RF emissions were once observed to increase intermittently during a vibration test. The difficulty was traced to a cover plate losing its continuous RF bond. A somewhat similar loss of cover plate bond can be caused by differences in coefficients of thermal expansion (CTE) between box and cover plate materials. Such difficulties are relatively easy to fix, if the difficulties are known. Again, it’s better to find difficulties in the test lab than to find them in service.


As an example of test procedures that factor in environmental stresses, consider RTCA DO-160E, the current issue of “Environmental Conditions and Test Procedures for Airborne Equipment.” 2 This is the aerospace standard for commercial aircraft. EMC concern ranges from DC to 18 GHz. Other standards are extended to 40GHz. Within the military, MIL-STD-461E3 is most commonly cited today.


Commercial or military EMC testing is seldom combined with climatic or dynamic (vibration and shock) testing. The authors decry this lack. This article encourages a comprehensive approach approximating actual in-service conditions. RF tests (Audio Frequency Conducted Susceptibility-Power Inputs Test, Induced Signal Susceptibility Test, Radio Frequency Susceptibility Test, Emission of Radio Frequency Energy Test) should be combined with climatic (temperature, altitude, humidity, waterproofness testing, fluid susceptibility testing, sand and dust testing, fungus resistance testing, salt spray testing) and with dynamic (sawtooth mechanical shock, sine and random vibration, explosion-proof) tests.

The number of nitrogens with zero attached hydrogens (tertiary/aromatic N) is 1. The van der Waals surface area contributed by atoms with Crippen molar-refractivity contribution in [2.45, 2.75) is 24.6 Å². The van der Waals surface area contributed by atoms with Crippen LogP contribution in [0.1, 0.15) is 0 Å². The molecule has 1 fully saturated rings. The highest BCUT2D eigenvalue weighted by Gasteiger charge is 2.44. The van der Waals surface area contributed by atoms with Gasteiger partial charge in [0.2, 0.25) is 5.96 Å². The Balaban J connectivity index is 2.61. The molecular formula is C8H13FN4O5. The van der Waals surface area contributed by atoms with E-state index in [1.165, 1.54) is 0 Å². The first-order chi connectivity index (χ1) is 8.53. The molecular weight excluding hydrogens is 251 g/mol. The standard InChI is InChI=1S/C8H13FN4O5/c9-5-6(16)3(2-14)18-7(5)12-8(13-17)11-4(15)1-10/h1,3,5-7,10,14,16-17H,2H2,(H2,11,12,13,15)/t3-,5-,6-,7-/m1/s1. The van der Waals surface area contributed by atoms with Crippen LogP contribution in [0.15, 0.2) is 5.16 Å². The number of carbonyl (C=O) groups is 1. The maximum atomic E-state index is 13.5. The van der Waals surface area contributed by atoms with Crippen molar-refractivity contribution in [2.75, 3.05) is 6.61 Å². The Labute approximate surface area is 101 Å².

1. See www.bio2.edu.
2. Radio Technical Commission for Aeronautics (RTCA), Washington, DC. Information can be found at www.rtca.org.
3. Texts of MIL-STD 461E and other military standards can be found at www.astimage.daps.dla.mil.

WILLIAM H. PARKER holds a BSEE from North Carolina State University. He has more than 26 years of experience in EMC theory, analysis, specifications, design, testing, fixes, teaching, management, and marketing. Bill can be reached at [email protected] or visit www.equipment-reliability.com.

WAYNE TUSTIN has 50+ years experience in vibration and shock measurement, analysis, calibration and testing. His training and consulting interests lie primarily in the measurement, analysis and simulation of mechanical shock and vibration (particularly random vibration) that can cause equipment failure. Contact Wayne at [email protected] or visit www.vibrationandshock.com.

TONY MASONE has worked in EMC testing for over 15 years. His extensive background includes testing to Military, Aerospace, Medical, Commercial, NEBS and EPRI specifications. Tony is currently the EMC/EMI Lab Manager at Garwood Laboratories, Inc. at Pico Rivera (Los Angeles) California. He can be reached at [email protected] or visit www.garwoodtestlabs.com.